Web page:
Sony Music CEO Rob Stringer is set to make a triumphant homecoming to the U.K. next week to receive the country’s prestigious Music Industry Trusts Award on Nov. 6. The event raises money for the BRIT Trust, which supports the BRIT School and industry charity Nordoff Robbins. Previous winners have included Chris Blackwell, Annie Lennox and Roger Daltrey, among others.
Ahead of the honor, Stringer sat for a number of interviews with the British press, including the Times of London, GQ and Music Week, where his revelations included attending 29 consecutive Glastonbury Festivals, and admitting he’d never have predicted Ed Sheeran’s rise to global superstar status.
On succeeding Doug Morris: “I don’t think we’re alike at all, but he’s taught me a lot… about being someone who looks at a scenario and understands it by just sheer experience and knowledge.”
Adjusting to America: “I made a lot of mistakes because I was British and I didn’t understand the marketplace and I worked for a company that, we joke about it now, but [the Sony BMG merger] was like the Slough and Swindon branches on ‘The Office.’ The reason I went to America was because the company was screwed up. I didn’t get the job because it was great. I got it because it wasn’t in good shape.”
Dealing with superstar artists: “Bob Dylan has seen six of me. I’m passing through. I get on really well with Barbra Streisand, but she’s seen six of me; Bruce Springsteen has probably seen five. Adele will be a part of our company long after I’m gone.”
What a record label does for its releases: “What we’re here for is to magnify. But you have to start with something beautiful. If you enlarge something that isn’t good, it’s like enlarging a picture that’s blurred.”
Signing One Direction and Adele: “Those moments can change the destiny of a record label. The number of artists that make that much difference is less than 10.”
Spotify: “I have huge admiration for everything Spotify has done to build their business. We have a complicated relationship with it now because we have to make sure that we’re represented properly and they don’t bypass us. There’s a temptation there, if they’re valued at what they’re supposed to be valued at, they could become larger than all the labels put together. It is my job to maintain the balance. We don’t control distribution and we are therefore not as much in control of our destinies as we were during the boom of CDs, or the explosion of vinyl in the ‘60s.”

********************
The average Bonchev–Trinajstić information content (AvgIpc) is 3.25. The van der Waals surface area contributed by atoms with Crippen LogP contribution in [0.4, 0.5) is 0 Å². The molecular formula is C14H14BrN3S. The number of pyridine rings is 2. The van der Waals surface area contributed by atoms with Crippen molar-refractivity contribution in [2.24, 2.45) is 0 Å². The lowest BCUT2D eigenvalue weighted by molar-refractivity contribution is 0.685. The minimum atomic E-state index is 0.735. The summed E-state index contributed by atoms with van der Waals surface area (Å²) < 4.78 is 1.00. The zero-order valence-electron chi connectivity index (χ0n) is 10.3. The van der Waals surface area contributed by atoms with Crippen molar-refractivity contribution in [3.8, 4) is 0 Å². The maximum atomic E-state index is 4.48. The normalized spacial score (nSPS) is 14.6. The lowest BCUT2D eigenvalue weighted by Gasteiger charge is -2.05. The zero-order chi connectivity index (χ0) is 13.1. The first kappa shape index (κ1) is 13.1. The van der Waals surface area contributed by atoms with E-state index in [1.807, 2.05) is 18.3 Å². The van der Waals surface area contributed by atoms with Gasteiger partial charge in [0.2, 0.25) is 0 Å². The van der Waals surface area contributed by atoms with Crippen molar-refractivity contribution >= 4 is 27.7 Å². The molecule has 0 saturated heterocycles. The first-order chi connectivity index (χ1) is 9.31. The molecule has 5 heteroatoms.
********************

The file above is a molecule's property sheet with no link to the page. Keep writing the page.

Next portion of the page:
His successor at Columbia and a new head of Epic: “There would’ve been at the beginning. It’s fairly common knowledge I offered it to one person [new Warner Music CEO Max Lousada], and maybe they used that to get somewhere else. … That’s OK. With Columbia, I want someone to do, not exactly what I’ve done, but to take it to a different place. On Epic, it wasn’t something I wanted to happen or envisioned happening. I had to do something about it and really reflect the appropriate conduct of the company. But Sylvia Rhone is there and she’s run labels before, so I’m not actively searching for anybody else at the moment.”
Compiling his playlist for the MIT Award compilation (on Spotify): “It’s sort of like a therapy session. For me, doing that list wasn’t hard, because I can remember where I was the day I heard those records. I remember every detail. Some of those records were tied to the greatest moments of my life.”
His hopes for Sony Music: “I want it to be futuristic, well-run and if people are taught the right way, we’ll always attract artists… If I can add to what we’ve built up, we’re going to be absolutely fine.”